DEL MAR — In an ongoing effort to improve design review procedures, council members at the June 6 meeting approved the adoption of two handbooks that will help participants navigate and understand the process.
But they stopped short of agreeing to make immediate changes to the Citizens’ Participation Program, a policy that was permanently adopted in 2012 to help streamline the design review process, reduce costs and avoid conflicts between residents.
The recommendations were made by a nine-member ad hoc committee created last year to address the impact some recent residential construction is having on community character.
The goal of the handbooks and CPP revisions is to “frontload” the process, giving all stakeholders a chance from the get-go to understand a proposed project.
For the applicant, that means being upfront with no “gaming the system.”
It obligates the neighbors to participate early, communicate clearly and not come into the process late with complaints.
The community guide to understanding the design review process will offer a concise, step-by-step overview in laymen’s terms.
The contents, as proposed by the committee, will include the reason Del Mar has a design review process, the applicable ordinances, the required permits, examples of a denied project and resolutions.
The good-neighbor handbook will be created to help residents communicate better and deal with conflict in a constructive way.
Its contents will explain what neighbors should do when they learn about a proposed project, what applicants should do before completing their design, some good-neighbor principles and tips regarding view blockage, minimizing construction impacts, managing conflict and holding a successful neighborhood meeting.
According to a report outlining proposed revisions to the CPP, the ad hoc committee concluded the process has many strong elements but needs to be followed by applicants and neighbors and monitored by the city.
It is “fraught with animosity and fails to promote friendliness among neighbors,” the report states. “It is our finding that some changes could be made to make the process more fair and transparent in order to facilitate understanding among all parties.”
The committee recommended a pre-CPP meeting that would take place before plans are created or story poles are erected.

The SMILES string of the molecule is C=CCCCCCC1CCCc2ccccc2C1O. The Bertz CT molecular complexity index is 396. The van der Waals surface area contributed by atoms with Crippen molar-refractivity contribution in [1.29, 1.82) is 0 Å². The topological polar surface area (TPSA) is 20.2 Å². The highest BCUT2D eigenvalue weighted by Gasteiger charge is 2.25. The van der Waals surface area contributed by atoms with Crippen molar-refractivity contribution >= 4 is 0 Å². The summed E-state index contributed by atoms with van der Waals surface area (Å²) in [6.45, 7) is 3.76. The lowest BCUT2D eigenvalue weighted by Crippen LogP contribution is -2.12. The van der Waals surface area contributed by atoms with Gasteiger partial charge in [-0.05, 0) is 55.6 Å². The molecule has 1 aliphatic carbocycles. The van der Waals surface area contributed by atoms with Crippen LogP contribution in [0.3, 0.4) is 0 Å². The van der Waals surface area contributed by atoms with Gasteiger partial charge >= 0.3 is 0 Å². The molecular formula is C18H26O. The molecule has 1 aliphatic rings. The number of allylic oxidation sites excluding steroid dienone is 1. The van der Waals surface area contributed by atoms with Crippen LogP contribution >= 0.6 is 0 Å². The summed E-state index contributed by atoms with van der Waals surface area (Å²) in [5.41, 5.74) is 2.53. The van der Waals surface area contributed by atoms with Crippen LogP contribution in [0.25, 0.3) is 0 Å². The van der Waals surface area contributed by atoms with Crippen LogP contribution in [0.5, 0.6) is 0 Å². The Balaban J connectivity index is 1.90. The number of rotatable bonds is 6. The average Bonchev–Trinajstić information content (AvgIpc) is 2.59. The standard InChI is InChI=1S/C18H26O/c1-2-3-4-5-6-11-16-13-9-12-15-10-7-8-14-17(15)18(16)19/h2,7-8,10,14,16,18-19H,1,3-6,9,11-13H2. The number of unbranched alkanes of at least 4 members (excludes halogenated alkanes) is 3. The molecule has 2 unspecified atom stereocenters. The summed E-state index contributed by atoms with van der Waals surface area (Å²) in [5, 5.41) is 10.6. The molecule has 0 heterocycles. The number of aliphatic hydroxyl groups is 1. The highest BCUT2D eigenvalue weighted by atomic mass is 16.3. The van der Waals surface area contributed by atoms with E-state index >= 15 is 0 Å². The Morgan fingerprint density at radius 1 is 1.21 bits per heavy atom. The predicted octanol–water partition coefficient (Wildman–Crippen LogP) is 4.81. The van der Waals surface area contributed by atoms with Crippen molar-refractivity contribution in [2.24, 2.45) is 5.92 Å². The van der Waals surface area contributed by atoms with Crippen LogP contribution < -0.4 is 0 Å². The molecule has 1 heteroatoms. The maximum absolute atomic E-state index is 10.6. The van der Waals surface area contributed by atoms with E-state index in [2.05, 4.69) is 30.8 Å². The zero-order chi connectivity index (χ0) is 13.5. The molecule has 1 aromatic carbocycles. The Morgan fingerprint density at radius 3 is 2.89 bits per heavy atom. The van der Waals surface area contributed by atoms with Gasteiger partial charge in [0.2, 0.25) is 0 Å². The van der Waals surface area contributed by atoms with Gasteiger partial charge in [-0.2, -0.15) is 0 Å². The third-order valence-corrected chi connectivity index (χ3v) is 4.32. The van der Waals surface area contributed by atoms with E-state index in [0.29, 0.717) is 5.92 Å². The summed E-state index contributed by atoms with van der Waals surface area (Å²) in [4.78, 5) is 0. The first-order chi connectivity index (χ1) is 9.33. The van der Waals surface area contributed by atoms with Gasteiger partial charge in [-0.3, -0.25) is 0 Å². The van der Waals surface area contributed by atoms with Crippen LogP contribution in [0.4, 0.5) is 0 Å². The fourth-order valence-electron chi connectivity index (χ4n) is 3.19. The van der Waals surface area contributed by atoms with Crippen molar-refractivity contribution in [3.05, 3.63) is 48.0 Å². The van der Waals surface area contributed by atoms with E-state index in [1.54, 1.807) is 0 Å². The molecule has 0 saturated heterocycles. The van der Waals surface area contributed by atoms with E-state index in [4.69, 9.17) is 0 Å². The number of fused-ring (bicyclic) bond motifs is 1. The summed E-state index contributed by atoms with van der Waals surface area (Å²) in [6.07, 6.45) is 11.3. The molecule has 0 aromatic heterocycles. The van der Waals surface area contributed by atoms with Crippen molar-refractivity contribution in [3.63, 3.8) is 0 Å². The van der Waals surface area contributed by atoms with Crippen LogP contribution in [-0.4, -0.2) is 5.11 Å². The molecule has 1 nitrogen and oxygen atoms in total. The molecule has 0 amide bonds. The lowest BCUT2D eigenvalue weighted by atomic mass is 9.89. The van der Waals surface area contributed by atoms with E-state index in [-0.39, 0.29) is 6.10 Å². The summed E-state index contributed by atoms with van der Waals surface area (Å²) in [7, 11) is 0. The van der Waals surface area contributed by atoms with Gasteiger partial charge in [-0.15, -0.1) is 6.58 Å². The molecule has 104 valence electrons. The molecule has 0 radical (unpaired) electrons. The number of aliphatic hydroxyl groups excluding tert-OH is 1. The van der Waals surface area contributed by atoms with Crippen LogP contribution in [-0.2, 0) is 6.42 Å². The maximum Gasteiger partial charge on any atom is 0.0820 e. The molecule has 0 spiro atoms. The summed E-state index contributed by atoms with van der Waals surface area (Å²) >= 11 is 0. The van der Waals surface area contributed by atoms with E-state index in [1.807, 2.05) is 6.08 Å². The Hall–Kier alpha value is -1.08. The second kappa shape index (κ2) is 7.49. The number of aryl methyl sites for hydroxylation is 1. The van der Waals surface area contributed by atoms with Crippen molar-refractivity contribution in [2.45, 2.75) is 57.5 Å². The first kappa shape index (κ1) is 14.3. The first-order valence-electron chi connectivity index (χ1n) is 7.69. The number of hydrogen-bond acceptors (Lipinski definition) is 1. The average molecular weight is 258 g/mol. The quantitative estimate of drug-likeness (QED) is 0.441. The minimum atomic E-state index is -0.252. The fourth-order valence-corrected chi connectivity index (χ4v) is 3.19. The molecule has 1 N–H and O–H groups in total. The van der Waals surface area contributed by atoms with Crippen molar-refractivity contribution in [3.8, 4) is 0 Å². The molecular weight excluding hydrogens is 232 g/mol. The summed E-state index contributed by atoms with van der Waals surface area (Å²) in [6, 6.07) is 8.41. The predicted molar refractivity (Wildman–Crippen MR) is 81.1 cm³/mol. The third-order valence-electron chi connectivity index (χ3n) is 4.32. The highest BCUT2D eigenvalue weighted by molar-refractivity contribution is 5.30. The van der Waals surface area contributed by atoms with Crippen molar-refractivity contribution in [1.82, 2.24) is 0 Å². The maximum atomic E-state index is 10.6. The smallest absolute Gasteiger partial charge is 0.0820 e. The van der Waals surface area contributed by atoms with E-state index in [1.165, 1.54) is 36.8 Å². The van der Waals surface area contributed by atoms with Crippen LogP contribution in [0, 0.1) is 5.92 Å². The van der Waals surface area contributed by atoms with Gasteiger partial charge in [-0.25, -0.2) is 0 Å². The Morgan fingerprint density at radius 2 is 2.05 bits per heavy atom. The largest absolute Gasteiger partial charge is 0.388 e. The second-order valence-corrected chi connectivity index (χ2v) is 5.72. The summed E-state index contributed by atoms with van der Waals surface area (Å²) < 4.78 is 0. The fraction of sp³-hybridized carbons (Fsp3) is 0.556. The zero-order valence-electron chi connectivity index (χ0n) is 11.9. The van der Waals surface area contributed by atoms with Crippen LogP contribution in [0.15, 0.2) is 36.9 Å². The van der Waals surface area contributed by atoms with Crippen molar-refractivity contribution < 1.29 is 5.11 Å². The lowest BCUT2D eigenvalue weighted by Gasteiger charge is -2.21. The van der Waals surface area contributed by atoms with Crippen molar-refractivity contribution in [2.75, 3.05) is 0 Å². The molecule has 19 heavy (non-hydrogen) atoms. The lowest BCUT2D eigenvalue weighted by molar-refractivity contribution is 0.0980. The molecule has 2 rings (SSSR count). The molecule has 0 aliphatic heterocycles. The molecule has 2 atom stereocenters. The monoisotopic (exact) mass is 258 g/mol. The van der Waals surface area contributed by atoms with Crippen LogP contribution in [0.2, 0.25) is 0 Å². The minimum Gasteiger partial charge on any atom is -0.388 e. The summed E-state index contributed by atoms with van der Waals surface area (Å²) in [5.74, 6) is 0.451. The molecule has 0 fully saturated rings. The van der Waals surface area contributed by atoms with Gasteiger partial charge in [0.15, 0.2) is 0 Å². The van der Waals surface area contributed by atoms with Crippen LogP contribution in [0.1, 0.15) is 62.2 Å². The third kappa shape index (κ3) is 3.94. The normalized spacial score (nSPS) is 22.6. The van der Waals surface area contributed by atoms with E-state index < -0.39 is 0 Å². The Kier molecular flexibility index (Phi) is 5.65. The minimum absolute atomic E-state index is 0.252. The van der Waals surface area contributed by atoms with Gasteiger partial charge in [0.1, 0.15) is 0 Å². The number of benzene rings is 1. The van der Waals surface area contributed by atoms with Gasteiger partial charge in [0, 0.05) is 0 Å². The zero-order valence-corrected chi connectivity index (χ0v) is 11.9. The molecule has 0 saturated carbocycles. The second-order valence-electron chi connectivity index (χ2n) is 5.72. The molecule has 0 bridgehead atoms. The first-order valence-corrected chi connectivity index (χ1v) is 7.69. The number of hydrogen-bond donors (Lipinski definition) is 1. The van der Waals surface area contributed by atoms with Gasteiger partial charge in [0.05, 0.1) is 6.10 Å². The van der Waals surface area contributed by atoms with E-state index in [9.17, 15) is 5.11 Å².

It would be a chance for more open, informal communication between the project applicants or their representatives and neighbors who live within 300 feet of the proposed project.
Following that gathering a formal CPP meeting would be scheduled that would include a description of the project, a copy of the most recent preliminary plans, 3-D modeling/imaging, story poles with mesh to better represent volume and massing and a two-dimensional streetscape to show neighborhood compatibility.
The committee also recommended that the second meeting be posted on the city website and noticed publicly citywide to eblast subscribers.
The committee’s final proposal is to have a volunteer ombudsperson, such as a former Design Review Board or Planning Commission member, present at the second meeting to educate those present on the process, but not to advocate any particular point of view.
The person would act as a neutral observer to ensure the proceedings of the CPP are accurately represented, recorded and distributed.
Council members said they support the two-step CPP process.
“The sooner the people start talking the better,” Councilman Terry Sinnott said.
But they had concerns about many of the other recommended changes, including the cost for applicants to produce some of the required materials at the second meeting.
Councilman Don Mosier said he was having a hard time trying to envision where one would find “an unbiased neutral party in Del Mar” to serve as the ombudsperson.
“It’s thankless because you can’t express any opinions,” he said, adding that the expectations of the positions were too vague.
Mayor Sherryl Parks agreed.
“The ombudsman issue is a little bit ambiguous so that needs to be crisped up a little bit,” she said.
Sinnott said he had concerns about citywide notifications for the second CPP.
“I think we’re getting into a real problem with going way out into the community and saying, ‘OK everybody can … comment on this home,’” Sinnott said.
With Dwight Worden absent council voted 4-0 to adopt the teaching manuals once they are approved by the city attorney.
Parks asked that a section be added urging property owners to attend the CPP meetings.
“Too many times I’ve been to these CPPs and it’s the architect,” she said. “The spirit of the CPP is for the homeowner to get a sense of who (their) neighbors are and what they want. We’re missing that when they’re … somewhere else.”
CPP changes must be implemented by ordinance. Staff will explore the role of ombudsman, address other concerns raised by council members and bring back some proposed ordinance language for council discussion at a future meeting.